The effect of aprepitant and race on the pharmacokinetics of cyclophosphamide in breast cancer patients
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The prodrug cyclophosphamide is metabolized by cytochrome P450(CYP)2B6 to the active metabolite, 4-hydroxycyclophosphamide (4-OH), and by CYP3A4/5 to toxic chloracetaldehyde and 2-dechloroethylcyclophosphamide (DCE). Since aprepitant is a moderate inhibitor of CYP3A4, the study was designed to determine whether its concurrent use alters the pharmacokinetics (PK) of cyclophosphamide. In addition, we sought to determine the effect of race and pharmacogenomics on cyclophosphamide PK.
Eighteen patients with localized breast cancer were randomized in this double-blinded cross-over study to receive aprepitant or placebo in addition to cyclophosphamide 600 mg/m2 and doxorubicin 60 mg/m2. Blood samples were collected for both PK analysis of cyclophosphamide and metabolites and pharmacogenomic analysis. Single nucleotide polymorphisms genotyped were CYP3A4*1B, CYP3A5*3, and CYP2B6*6.
The geometric mean area under concentration–time curve (AUC0−t μg/mL h) for cyclophosphamide was 282 following aprepitant and 230 following placebo (ratio 1.23; 90% CI 1.13, 1.33). 4-OH AUC0−t (μg/mL h) was 6.80 following aprepitant and 6.96 following placebo (ratio 0.98; 90% CI 0.88, 1.08). DCE AUC0−t (μg/mL h) was 6.76 following aprepitant and 9.37 following placebo (ratio 0.72; 90% CI 0.64, 0.81). Genotype analysis was confounded by race. Race was a significant predictor of DCE lnAUC0−t (P = 0.0169) as African Americans had approximately a 2-fold higher DCE AUC than Caucasians.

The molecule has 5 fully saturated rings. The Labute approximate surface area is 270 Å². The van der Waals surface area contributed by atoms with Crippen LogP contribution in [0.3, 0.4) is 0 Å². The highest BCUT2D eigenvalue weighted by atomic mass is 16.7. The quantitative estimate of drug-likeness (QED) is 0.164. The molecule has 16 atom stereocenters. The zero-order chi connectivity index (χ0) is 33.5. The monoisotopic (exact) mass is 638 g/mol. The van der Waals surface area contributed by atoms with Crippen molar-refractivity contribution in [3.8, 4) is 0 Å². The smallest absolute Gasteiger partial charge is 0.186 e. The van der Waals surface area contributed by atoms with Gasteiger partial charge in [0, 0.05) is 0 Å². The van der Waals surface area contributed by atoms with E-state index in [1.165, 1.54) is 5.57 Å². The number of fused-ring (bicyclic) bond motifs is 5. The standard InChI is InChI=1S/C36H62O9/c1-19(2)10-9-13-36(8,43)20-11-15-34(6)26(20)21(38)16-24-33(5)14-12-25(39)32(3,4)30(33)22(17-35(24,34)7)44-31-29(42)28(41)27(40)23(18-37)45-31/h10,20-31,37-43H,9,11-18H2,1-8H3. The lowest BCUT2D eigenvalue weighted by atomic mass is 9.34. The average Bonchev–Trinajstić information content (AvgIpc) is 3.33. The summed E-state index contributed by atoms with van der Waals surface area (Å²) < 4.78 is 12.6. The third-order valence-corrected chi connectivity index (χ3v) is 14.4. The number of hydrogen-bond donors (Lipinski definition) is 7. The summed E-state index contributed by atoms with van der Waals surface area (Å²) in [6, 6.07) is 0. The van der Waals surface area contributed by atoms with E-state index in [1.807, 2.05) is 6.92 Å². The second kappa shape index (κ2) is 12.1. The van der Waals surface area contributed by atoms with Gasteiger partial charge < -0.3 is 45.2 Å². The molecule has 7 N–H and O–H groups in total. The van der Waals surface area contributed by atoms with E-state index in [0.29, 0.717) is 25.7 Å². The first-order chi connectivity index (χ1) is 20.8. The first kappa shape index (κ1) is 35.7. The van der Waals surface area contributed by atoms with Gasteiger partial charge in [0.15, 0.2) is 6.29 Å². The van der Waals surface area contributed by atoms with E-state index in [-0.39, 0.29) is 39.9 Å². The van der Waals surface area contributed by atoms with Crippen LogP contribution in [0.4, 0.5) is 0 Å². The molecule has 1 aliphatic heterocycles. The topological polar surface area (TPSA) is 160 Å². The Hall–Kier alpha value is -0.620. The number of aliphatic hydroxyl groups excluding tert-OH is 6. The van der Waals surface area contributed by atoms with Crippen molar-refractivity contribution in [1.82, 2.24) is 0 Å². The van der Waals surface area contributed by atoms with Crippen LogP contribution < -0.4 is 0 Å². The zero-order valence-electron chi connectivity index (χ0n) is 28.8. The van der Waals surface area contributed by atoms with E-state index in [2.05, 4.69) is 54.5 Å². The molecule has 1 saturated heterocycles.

Aprepitant altered the exposure of cyclophosphamide and DCE but not the active 4-OH metabolite, making it unlikely that aprepitant would change the clinical efficacy of cyclophosphamide. African Americans were also found to have altered PK compared with Caucasian patients.
KeywordsAprepitant Cyclophosphamide Pharmacokinetics Pharmacogenomics
The authors thank Celeste Lindley, Pharm.D. for her support with study design. This study was supported by Merck Pharmaceuticals and by the General Clinical Research Centers Program of Division of Research Resources, National Institutes of Health (RR00046).
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